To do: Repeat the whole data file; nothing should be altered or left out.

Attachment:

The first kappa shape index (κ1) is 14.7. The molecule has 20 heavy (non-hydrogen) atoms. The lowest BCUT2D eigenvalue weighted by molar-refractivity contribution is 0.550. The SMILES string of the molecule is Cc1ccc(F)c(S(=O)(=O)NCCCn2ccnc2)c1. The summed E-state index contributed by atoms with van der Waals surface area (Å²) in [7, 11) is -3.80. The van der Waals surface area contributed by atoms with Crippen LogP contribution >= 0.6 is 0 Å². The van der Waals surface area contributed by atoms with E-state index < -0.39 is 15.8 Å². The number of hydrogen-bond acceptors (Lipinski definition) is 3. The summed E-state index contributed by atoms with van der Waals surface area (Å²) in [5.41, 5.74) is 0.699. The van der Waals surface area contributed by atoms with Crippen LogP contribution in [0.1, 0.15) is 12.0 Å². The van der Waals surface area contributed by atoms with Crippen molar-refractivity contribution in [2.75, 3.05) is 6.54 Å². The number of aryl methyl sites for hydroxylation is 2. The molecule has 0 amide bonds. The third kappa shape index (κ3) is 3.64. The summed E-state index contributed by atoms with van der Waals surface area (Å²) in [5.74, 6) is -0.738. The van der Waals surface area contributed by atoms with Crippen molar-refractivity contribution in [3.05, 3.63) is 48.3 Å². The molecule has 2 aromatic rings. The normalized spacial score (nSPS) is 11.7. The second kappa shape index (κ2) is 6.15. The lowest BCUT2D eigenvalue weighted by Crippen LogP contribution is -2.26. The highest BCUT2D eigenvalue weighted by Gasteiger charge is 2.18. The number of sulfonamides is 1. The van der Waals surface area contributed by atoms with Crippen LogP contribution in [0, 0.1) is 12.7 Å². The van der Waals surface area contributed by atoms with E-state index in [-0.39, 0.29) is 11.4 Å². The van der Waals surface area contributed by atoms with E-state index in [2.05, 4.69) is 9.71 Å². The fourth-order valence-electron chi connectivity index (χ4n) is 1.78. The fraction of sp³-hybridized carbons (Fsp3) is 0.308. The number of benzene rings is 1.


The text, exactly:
The first kappa shape index (κ1) is 14.7. The molecule has 20 heavy (non-hydrogen) atoms. The lowest BCUT2D eigenvalue weighted by molar-refractivity contribution is 0.550. The SMILES string of the molecule is Cc1ccc(F)c(S(=O)(=O)NCCCn2ccnc2)c1. The summed E-state index contributed by atoms with van der Waals surface area (Å²) in [7, 11) is -3.80. The van der Waals surface area contributed by atoms with Crippen LogP contribution >= 0.6 is 0 Å². The van der Waals surface area contributed by atoms with E-state index < -0.39 is 15.8 Å². The number of hydrogen-bond acceptors (Lipinski definition) is 3. The summed E-state index contributed by atoms with van der Waals surface area (Å²) in [5.41, 5.74) is 0.699. The van der Waals surface area contributed by atoms with Crippen LogP contribution in [0.1, 0.15) is 12.0 Å². The van der Waals surface area contributed by atoms with Crippen molar-refractivity contribution in [2.75, 3.05) is 6.54 Å². The number of aryl methyl sites for hydroxylation is 2. The molecule has 0 amide bonds. The third kappa shape index (κ3) is 3.64. The summed E-state index contributed by atoms with van der Waals surface area (Å²) in [5.74, 6) is -0.738. The van der Waals surface area contributed by atoms with Crippen molar-refractivity contribution in [3.05, 3.63) is 48.3 Å². The molecule has 2 aromatic rings. The normalized spacial score (nSPS) is 11.7. The second kappa shape index (κ2) is 6.15. The lowest BCUT2D eigenvalue weighted by Crippen LogP contribution is -2.26. The highest BCUT2D eigenvalue weighted by Gasteiger charge is 2.18. The number of sulfonamides is 1. The van der Waals surface area contributed by atoms with Crippen LogP contribution in [0, 0.1) is 12.7 Å². The van der Waals surface area contributed by atoms with E-state index in [-0.39, 0.29) is 11.4 Å². The van der Waals surface area contributed by atoms with E-state index in [2.05, 4.69) is 9.71 Å². The fourth-order valence-electron chi connectivity index (χ4n) is 1.78. The fraction of sp³-hybridized carbons (Fsp3) is 0.308. The number of benzene rings is 1.